NEW YORK (Reuters) - Hoping to win an advertising campaign for the Jersey Shore after Superstorm Sandy, Shannon Morris cut her bid 20 percent and hired teammates who ran the New Orleans tourism campaign after Hurricane Katrina.
She failed, however, to cast Governor Chris Christie himself to star in the proposed commercials - a move that may have helped her higher-priced rival win the business.
Her firm's loss has now triggered a federal investigation of Christie's possible misuse of Sandy relief funds.
"We were left scratching our heads as to why they would give this bid to an agency at double the price," Morris, president of Sigma Group of Oradell, New Jersey, told Reuters on Monday.
Sigma Group's $2.5 million bid lost out to a $4.7 million bid by MWW of East Rutherford, New Jersey, for a campaign that featured Christie and his family proclaiming the state is "stronger than the storm."
The winning campaign, which aired last spring, featured Christie, a likely 2016 Republican presidential contender, during a re-election year that his advisers hoped would be so successful it would propel him toward the White House.
While well-received at the time, the ad campaign has become a headache for Christie. Already enmeshed in a scandal over snarled traffic at the George Washington Bridge, Christie is being audited by the Inspector General at the U.S. Department of Housing and Urban Development to determine if Sandy funds were misappropriated to put him in the spotlight during an election year, an agency spokesman said.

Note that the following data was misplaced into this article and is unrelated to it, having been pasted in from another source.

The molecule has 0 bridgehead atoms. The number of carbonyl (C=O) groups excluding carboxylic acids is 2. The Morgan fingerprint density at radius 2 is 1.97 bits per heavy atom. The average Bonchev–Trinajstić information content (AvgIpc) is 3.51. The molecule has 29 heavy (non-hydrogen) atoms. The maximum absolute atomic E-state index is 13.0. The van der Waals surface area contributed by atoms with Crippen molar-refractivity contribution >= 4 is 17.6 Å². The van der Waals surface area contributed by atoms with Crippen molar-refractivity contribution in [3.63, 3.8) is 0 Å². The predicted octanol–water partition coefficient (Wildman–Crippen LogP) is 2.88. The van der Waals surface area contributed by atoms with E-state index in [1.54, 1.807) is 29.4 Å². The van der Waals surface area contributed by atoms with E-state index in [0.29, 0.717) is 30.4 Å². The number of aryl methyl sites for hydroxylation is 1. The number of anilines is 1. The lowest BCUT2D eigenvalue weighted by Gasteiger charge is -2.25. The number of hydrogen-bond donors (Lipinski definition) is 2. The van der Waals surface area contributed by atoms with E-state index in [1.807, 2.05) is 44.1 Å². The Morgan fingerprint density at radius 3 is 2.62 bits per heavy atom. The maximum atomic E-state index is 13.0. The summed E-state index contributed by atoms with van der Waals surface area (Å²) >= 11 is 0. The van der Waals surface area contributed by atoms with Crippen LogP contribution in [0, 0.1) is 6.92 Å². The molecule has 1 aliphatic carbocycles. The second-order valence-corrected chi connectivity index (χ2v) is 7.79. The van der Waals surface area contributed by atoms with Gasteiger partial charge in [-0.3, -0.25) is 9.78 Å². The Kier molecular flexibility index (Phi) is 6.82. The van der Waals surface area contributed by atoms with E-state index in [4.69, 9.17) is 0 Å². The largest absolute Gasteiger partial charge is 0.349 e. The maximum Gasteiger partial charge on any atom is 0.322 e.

In a statement on Monday, Christie's spokesman noted the HUD secretary had praised the ad and that a poll found most New Jersey residents thought it was appropriate to include the governor in the campaign.
Christie spokesman Colin Reed downplayed the newest investigation, which comes in wake of another federal probe of the bridge tie-up, headed by U.S. Attorney Paul Fishman.
"Federal agency reviews are routine and standard operating procedure with all federally allocated resources to ensure that funds are distributed fairly," Reed said.
He called the ad campaign a success that helped the storm-battered state begin to recover from the devastation of the October 2012 natural disaster.
"We're confident that any review will show that the ads were a key part in helping New Jersey get back on its feet after being struck by the worst storm in state history," Reed said.
While Morris is glad to see New Jersey thriving again, she said the Christie administration's decision to award the contract to the highest bidder still rankles her.
"We were all rooting for the state of New Jersey," Morris said. "It wasn't until I saw the price discrepancy that I became more angry than disappointed."
Reporting by Marina Lopes; Editing by Barbara Goldberg and Dan Grebler